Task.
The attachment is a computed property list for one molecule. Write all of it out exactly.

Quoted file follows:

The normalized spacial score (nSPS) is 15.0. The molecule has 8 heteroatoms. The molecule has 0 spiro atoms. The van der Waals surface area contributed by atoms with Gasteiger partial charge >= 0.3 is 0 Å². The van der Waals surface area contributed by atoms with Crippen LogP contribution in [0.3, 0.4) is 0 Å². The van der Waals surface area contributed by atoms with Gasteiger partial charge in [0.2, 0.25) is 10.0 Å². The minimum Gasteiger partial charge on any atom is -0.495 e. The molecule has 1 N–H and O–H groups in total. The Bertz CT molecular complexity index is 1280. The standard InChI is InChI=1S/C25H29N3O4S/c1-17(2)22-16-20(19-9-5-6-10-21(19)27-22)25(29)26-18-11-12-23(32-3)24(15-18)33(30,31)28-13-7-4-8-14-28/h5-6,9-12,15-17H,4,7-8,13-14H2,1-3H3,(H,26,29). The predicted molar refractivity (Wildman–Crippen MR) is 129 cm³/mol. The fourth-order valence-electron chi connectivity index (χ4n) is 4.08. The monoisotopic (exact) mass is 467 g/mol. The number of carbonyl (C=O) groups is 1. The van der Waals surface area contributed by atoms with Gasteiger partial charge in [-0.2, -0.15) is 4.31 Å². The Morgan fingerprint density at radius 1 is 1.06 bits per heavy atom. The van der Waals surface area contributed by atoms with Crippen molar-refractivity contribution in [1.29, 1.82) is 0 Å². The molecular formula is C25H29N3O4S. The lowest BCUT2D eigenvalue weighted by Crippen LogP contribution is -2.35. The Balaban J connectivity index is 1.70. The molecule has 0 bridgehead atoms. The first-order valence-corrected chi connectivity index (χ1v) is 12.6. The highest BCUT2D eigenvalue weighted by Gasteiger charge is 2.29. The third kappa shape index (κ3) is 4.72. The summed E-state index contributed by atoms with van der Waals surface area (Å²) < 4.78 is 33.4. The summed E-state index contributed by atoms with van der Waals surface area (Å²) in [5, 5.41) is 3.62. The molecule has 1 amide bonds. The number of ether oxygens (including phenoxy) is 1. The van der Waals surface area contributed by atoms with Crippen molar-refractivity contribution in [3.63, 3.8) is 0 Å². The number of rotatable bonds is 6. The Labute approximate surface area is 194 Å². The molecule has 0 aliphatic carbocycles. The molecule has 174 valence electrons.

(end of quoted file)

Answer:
The normalized spacial score (nSPS) is 15.0. The molecule has 8 heteroatoms. The molecule has 0 spiro atoms. The van der Waals surface area contributed by atoms with Gasteiger partial charge >= 0.3 is 0 Å². The van der Waals surface area contributed by atoms with Crippen LogP contribution in [0.3, 0.4) is 0 Å². The van der Waals surface area contributed by atoms with Gasteiger partial charge in [0.2, 0.25) is 10.0 Å². The minimum Gasteiger partial charge on any atom is -0.495 e. The molecule has 1 N–H and O–H groups in total. The Bertz CT molecular complexity index is 1280. The standard InChI is InChI=1S/C25H29N3O4S/c1-17(2)22-16-20(19-9-5-6-10-21(19)27-22)25(29)26-18-11-12-23(32-3)24(15-18)33(30,31)28-13-7-4-8-14-28/h5-6,9-12,15-17H,4,7-8,13-14H2,1-3H3,(H,26,29). The predicted molar refractivity (Wildman–Crippen MR) is 129 cm³/mol. The fourth-order valence-electron chi connectivity index (χ4n) is 4.08. The monoisotopic (exact) mass is 467 g/mol. The number of carbonyl (C=O) groups is 1. The van der Waals surface area contributed by atoms with Gasteiger partial charge in [-0.2, -0.15) is 4.31 Å². The Morgan fingerprint density at radius 1 is 1.06 bits per heavy atom. The van der Waals surface area contributed by atoms with Crippen molar-refractivity contribution in [1.29, 1.82) is 0 Å². The molecular formula is C25H29N3O4S. The lowest BCUT2D eigenvalue weighted by Crippen LogP contribution is -2.35. The Balaban J connectivity index is 1.70. The molecule has 0 bridgehead atoms. The first-order valence-corrected chi connectivity index (χ1v) is 12.6. The highest BCUT2D eigenvalue weighted by Gasteiger charge is 2.29. The third kappa shape index (κ3) is 4.72. The summed E-state index contributed by atoms with van der Waals surface area (Å²) < 4.78 is 33.4. The summed E-state index contributed by atoms with van der Waals surface area (Å²) in [5, 5.41) is 3.62. The molecule has 1 amide bonds. The number of ether oxygens (including phenoxy) is 1. The van der Waals surface area contributed by atoms with Crippen molar-refractivity contribution in [3.63, 3.8) is 0 Å². The number of rotatable bonds is 6. The Labute approximate surface area is 194 Å². The molecule has 0 aliphatic carbocycles. The molecule has 174 valence electrons.